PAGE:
This morning's news: Georgia State Superintendent of Schools Kathy Cox has thrown out the middle school CRCT test results for social studies (meaning history, with a bit of geography), after 70-80 percent of students failed.
Let me be blunt:
First, the test is likely rubbish, with a focus on arcane facts. Just a guess, because, unless I am mistaken, none of us can see it.
Second, teachers, most of whom had an inadequate education in the overcrowded classrooms of the state's university system, from the overworked and demoralized professors of the USG, were not taught history in a meaningful way that they can communicate to their own students, and so teach history as one wretched thing after another.
Third, the professors of the USG who teach history to the future teachers are pressured to eschew taking time that good teaching demands, and instead to publish scholarship that, most of the time, is far too underfunded to be good enough even to make a dent in the consciousness of the historical profession. Those of us who strive to teach beyond memorization and multiple choice get no real support.
Fourth, when the state came up with its new curriculum a few years ago, the first time they asked for the opinions of academic historians was when it was already a done deal, and without any promise of reward or recognition. They sent an email with the curriculum attached. Most of us looked at page after page of standards, saw problems, considered that we wouldn't be listened to even if we took hours we don't have to produce a reasoned critique, and hit delete.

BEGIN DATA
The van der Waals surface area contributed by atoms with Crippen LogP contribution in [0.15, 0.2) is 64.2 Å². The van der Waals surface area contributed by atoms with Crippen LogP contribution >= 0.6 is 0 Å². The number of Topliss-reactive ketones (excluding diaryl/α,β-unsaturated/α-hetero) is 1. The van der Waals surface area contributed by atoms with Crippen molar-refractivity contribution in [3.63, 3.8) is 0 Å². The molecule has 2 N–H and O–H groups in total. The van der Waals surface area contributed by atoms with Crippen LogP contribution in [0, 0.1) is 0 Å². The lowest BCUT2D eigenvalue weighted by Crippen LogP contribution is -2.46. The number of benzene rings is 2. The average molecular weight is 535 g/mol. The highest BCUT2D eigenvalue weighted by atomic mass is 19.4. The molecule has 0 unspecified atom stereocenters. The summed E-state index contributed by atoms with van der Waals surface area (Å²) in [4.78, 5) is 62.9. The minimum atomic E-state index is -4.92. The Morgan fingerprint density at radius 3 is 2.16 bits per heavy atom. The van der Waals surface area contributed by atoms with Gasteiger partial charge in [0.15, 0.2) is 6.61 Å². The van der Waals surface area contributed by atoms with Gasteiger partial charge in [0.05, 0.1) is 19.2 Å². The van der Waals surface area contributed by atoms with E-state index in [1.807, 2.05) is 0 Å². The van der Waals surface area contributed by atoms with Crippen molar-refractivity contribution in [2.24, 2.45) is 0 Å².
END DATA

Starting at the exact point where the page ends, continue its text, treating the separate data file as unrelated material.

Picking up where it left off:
As one example of the problems I spotted, kids in third grade are supposed to be taught that there is a direct link between Greek democracy and the kind practiced in America today. There isn't. You cannot find work by an historian that shows such a link exists. How are teachers supposed to teach that? And how are teachers supposed to teach social and cultural history by examining a random group of unrepresentative Americans as the curriculum suggests, from Abe Lincoln to Rosa Parks to Ronald Reagan (who, by the way, is extolled as an example that kids should follow. This politicization of history should outrage all of us, regardless of our personal views.)
Now the Superintendent is forming a committee to review the curriculum. Will any historians be on it? Don't hold your breath. What would historians know about history?
As an historian, as a history professor, and as a mother of a son who is being tested to death in a public school in Georgia, I am tired. Tired of encountering students who, having been tested and tested on random facts in high school, arrive in college profoundly ignorant of even those facts you would think would be common knowledge and, worse, incapable of thinking historically after years of cramming trivia. Tired of watching as my son fills out dreary worksheets and spends weeks taking meaningless tests, while his class spends zero time on history in the classroom at an age when he is most eager to learn it. Tired of watching the state continue to pretend that historians don't exist, even as it discovers that it cannot teach history without us.